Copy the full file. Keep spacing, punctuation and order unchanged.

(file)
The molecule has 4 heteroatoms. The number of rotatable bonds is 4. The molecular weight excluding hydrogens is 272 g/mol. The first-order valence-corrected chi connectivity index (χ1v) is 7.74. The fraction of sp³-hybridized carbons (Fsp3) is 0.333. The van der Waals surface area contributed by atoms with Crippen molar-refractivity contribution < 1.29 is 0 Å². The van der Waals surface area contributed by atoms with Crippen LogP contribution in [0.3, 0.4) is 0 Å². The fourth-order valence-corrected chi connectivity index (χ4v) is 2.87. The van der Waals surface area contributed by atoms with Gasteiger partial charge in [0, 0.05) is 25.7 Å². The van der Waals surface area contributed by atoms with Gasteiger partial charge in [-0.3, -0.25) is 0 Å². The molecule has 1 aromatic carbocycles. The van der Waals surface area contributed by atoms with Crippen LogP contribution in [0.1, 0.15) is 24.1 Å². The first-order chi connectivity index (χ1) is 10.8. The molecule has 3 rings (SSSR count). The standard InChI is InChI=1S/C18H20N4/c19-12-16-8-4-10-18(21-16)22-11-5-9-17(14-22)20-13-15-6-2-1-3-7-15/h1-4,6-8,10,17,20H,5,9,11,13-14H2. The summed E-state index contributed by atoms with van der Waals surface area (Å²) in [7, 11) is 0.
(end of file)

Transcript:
The molecule has 4 heteroatoms. The number of rotatable bonds is 4. The molecular weight excluding hydrogens is 272 g/mol. The first-order valence-corrected chi connectivity index (χ1v) is 7.74. The fraction of sp³-hybridized carbons (Fsp3) is 0.333. The van der Waals surface area contributed by atoms with Crippen molar-refractivity contribution < 1.29 is 0 Å². The van der Waals surface area contributed by atoms with Crippen LogP contribution in [0.3, 0.4) is 0 Å². The fourth-order valence-corrected chi connectivity index (χ4v) is 2.87. The van der Waals surface area contributed by atoms with Gasteiger partial charge in [0, 0.05) is 25.7 Å². The van der Waals surface area contributed by atoms with Gasteiger partial charge in [-0.3, -0.25) is 0 Å². The molecule has 1 aromatic carbocycles. The van der Waals surface area contributed by atoms with Crippen LogP contribution in [0.1, 0.15) is 24.1 Å². The first-order chi connectivity index (χ1) is 10.8. The molecule has 3 rings (SSSR count). The standard InChI is InChI=1S/C18H20N4/c19-12-16-8-4-10-18(21-16)22-11-5-9-17(14-22)20-13-15-6-2-1-3-7-15/h1-4,6-8,10,17,20H,5,9,11,13-14H2. The summed E-state index contributed by atoms with van der Waals surface area (Å²) in [7, 11) is 0.